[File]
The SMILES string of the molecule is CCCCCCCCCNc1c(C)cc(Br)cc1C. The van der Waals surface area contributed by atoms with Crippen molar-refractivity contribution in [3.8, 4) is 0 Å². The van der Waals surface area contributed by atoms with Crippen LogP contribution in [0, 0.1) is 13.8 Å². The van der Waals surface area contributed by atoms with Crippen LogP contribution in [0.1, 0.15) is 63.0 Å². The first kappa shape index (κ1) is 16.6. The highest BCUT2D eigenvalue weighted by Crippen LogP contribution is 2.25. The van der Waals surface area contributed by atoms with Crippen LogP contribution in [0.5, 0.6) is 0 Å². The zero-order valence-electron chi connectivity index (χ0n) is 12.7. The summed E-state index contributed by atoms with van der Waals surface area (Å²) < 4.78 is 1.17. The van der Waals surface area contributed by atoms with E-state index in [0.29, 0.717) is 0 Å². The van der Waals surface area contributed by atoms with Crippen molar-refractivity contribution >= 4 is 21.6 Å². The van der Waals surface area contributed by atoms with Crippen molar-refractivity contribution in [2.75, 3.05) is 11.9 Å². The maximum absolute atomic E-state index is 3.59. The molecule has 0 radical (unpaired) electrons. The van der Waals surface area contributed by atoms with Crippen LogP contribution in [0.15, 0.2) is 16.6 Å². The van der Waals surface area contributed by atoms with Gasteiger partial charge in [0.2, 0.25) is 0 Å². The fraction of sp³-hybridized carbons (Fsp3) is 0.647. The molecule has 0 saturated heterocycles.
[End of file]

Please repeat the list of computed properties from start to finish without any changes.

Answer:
The SMILES string of the molecule is CCCCCCCCCNc1c(C)cc(Br)cc1C. The van der Waals surface area contributed by atoms with Crippen molar-refractivity contribution in [3.8, 4) is 0 Å². The van der Waals surface area contributed by atoms with Crippen LogP contribution in [0, 0.1) is 13.8 Å². The van der Waals surface area contributed by atoms with Crippen LogP contribution in [0.1, 0.15) is 63.0 Å². The first kappa shape index (κ1) is 16.6. The highest BCUT2D eigenvalue weighted by Crippen LogP contribution is 2.25. The van der Waals surface area contributed by atoms with Crippen LogP contribution in [0.5, 0.6) is 0 Å². The zero-order valence-electron chi connectivity index (χ0n) is 12.7. The summed E-state index contributed by atoms with van der Waals surface area (Å²) < 4.78 is 1.17. The van der Waals surface area contributed by atoms with E-state index in [0.29, 0.717) is 0 Å². The van der Waals surface area contributed by atoms with Crippen molar-refractivity contribution >= 4 is 21.6 Å². The van der Waals surface area contributed by atoms with Crippen molar-refractivity contribution in [2.75, 3.05) is 11.9 Å². The maximum absolute atomic E-state index is 3.59. The molecule has 0 radical (unpaired) electrons. The van der Waals surface area contributed by atoms with Crippen LogP contribution in [0.15, 0.2) is 16.6 Å². The van der Waals surface area contributed by atoms with Gasteiger partial charge in [0.2, 0.25) is 0 Å². The fraction of sp³-hybridized carbons (Fsp3) is 0.647. The molecule has 0 saturated heterocycles.